This was the case with Doug, who was also diagnosed with Lewy body dementia. This awful disease has many similar features to other forms of dementia including terrifying visual hallucinations. On one occasion, Doug was convinced that there were large crocodiles with vivid red eyes in his room. On another occasion, he woke from a dream screaming “Help” because a large grizzly bear was attacking him. A recurring dream was that Sophia was being held as a hostage by terrorists and he had to save her.
Imagine that – both body and mind progressively destroyed. This is precisely why Sophia describes Parkinson’s not as a death sentence, but as a cruel life sentence.
Up to 70% of vulnerable brain cells have been destroyed by the time a single Parkinson’s symptom appears. Medication, unchanged in several decades, does not stop or reverse the damage being inflicted upon the brain, and becomes less effective at controlling symptoms over time.
We must do better at identifying and treating Parkinson’s disease, and thanks to you, we are.
NeuRA has two brand new studies planned for 2018, with a third project very possible with your help.
The first is in early diagnosis using transcranial ultrasound (TCS). Using this technology, we have identified changes in the brain associated with Parkinson’s disease long before symptoms appear. Once we know that this approach correctly predicts the onset of Parkinson’s disease, new and exciting interventions aimed at preventing onset or reducing severity are possible.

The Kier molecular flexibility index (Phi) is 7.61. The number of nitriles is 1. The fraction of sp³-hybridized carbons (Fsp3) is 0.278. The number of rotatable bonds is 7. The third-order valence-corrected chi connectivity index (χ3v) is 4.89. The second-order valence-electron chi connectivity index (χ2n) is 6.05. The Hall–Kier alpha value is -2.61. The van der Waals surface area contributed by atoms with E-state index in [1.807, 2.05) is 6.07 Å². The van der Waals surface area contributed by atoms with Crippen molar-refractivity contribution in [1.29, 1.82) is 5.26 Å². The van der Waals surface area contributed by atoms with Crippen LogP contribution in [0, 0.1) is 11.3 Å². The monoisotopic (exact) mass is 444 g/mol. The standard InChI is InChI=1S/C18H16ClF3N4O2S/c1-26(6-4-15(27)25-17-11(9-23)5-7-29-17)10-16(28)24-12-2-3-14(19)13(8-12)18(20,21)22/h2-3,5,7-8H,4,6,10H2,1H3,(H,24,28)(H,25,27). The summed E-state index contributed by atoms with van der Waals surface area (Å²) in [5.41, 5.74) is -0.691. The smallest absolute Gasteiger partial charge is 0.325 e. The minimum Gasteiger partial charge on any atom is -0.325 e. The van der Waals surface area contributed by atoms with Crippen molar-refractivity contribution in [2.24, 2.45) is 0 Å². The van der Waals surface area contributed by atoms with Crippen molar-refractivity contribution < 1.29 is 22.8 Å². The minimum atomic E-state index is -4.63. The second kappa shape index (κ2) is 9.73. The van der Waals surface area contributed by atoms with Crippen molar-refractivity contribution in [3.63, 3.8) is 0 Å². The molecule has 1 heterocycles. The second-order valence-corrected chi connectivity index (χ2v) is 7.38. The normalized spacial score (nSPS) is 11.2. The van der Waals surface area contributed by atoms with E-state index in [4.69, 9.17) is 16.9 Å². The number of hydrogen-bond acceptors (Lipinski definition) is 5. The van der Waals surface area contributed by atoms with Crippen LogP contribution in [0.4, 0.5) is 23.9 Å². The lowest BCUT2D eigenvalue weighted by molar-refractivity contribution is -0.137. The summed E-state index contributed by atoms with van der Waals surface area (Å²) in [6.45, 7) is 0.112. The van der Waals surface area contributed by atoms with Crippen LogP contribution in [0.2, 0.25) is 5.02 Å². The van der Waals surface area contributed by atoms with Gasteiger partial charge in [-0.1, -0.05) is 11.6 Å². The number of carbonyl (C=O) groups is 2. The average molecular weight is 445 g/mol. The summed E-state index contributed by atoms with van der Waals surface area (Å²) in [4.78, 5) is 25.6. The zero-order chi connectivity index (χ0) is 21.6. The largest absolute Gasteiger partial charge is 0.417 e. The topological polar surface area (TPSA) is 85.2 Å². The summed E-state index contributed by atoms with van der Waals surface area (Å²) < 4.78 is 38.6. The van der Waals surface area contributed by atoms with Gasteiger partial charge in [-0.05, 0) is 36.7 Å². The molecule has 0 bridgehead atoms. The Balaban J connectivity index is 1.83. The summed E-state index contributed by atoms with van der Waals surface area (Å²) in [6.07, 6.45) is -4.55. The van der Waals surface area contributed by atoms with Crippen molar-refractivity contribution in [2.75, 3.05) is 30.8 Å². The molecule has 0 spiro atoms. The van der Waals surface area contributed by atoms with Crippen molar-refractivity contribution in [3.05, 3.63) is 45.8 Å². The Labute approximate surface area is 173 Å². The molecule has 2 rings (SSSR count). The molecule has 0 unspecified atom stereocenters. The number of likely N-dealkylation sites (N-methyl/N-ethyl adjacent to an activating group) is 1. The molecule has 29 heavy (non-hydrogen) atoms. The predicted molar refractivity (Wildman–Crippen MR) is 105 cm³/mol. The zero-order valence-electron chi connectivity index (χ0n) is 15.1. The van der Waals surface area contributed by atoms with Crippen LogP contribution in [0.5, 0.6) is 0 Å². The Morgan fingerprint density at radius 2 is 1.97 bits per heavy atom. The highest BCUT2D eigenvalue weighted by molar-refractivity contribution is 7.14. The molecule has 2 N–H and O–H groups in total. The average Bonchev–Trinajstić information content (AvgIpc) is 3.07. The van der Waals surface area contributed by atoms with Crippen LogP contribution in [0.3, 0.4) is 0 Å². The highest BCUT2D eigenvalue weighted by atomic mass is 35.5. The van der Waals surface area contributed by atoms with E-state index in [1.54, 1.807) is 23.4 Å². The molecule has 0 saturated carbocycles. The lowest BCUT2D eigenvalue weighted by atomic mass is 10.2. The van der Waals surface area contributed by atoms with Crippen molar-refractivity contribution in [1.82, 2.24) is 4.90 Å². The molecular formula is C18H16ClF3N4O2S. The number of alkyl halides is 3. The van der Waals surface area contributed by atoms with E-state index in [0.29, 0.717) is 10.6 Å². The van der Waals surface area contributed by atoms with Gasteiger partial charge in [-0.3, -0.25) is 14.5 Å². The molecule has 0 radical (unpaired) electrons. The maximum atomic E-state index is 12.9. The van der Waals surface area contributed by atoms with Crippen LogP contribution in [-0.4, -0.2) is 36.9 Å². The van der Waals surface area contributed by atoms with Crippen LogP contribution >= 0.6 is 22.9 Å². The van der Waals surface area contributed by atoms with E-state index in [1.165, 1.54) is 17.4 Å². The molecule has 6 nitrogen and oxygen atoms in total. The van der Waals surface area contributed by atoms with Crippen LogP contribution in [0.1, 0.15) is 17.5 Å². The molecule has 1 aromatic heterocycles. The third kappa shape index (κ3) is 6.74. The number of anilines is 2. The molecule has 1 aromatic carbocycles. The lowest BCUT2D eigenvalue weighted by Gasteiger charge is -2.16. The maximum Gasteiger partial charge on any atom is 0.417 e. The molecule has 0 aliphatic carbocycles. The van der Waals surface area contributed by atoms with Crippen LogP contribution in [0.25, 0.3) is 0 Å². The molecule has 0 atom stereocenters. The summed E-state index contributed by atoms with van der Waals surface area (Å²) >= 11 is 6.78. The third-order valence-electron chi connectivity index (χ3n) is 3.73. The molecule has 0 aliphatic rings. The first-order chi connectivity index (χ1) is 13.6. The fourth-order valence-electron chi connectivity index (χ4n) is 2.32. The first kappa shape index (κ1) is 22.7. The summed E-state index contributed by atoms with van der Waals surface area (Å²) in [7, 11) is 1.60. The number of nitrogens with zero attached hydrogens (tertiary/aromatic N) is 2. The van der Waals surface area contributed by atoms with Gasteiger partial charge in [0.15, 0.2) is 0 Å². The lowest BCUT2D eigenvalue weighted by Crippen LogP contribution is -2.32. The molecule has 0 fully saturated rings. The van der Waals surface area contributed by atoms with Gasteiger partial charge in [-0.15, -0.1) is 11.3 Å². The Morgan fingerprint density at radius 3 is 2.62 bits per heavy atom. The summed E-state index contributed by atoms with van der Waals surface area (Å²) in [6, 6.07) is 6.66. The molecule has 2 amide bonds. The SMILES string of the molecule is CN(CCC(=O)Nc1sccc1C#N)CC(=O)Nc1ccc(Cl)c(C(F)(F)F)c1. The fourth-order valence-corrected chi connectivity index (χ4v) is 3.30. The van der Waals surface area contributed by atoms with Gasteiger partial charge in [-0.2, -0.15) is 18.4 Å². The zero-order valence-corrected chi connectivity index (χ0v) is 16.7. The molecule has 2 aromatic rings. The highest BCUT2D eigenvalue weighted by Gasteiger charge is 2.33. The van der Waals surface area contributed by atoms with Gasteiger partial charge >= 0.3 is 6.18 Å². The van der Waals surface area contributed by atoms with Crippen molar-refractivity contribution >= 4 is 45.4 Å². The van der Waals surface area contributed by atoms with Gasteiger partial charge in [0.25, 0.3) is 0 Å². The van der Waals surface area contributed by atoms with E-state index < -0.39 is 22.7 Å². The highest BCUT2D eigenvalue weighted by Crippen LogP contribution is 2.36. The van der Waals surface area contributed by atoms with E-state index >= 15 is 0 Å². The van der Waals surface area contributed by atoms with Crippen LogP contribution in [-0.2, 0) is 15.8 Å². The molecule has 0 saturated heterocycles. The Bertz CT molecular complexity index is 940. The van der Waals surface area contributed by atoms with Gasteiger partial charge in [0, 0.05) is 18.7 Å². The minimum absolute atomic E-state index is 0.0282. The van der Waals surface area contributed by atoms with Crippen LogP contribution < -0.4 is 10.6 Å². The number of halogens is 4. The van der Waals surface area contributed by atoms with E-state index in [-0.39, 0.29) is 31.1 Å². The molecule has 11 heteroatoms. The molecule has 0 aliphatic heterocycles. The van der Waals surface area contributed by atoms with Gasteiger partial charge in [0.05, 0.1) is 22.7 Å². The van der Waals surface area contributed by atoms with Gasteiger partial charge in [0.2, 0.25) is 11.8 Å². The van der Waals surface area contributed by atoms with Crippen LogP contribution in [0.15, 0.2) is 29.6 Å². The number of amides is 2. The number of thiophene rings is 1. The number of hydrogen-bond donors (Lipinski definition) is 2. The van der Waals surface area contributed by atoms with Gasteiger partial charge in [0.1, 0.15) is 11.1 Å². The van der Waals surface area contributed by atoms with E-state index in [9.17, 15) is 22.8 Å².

The second project is in falls prevention. People living with Parkinson’s disease are at very high risk of falls, resulting in fractures, hospitalisation, fear and activity avoidance, increasing the burden on the caregiver.
This year the team at NeuRA’s Falls, Balance and Injury Research Centre will begin ‘reactive and volitional step training’ for people living with Parkinson’s disease. Using a safety harness, volunteers will walk down a ‘booby trapped’ walkway exposing them to real world trips and slips. This program has been shown to reduce falls by approximately 50% in healthy older adults, and conditions the brain to better react and respond to seen and unseen hazards.
The third project is in sleep. Up to 80% of Parkinson’s sufferers have Parasomnia REM sleep behaviour disorder, which causes patients to physically act out their dreams in ways that can be dangerous to themselves and those around them. Doug and Sophia endured some frightening instances of this during his illness.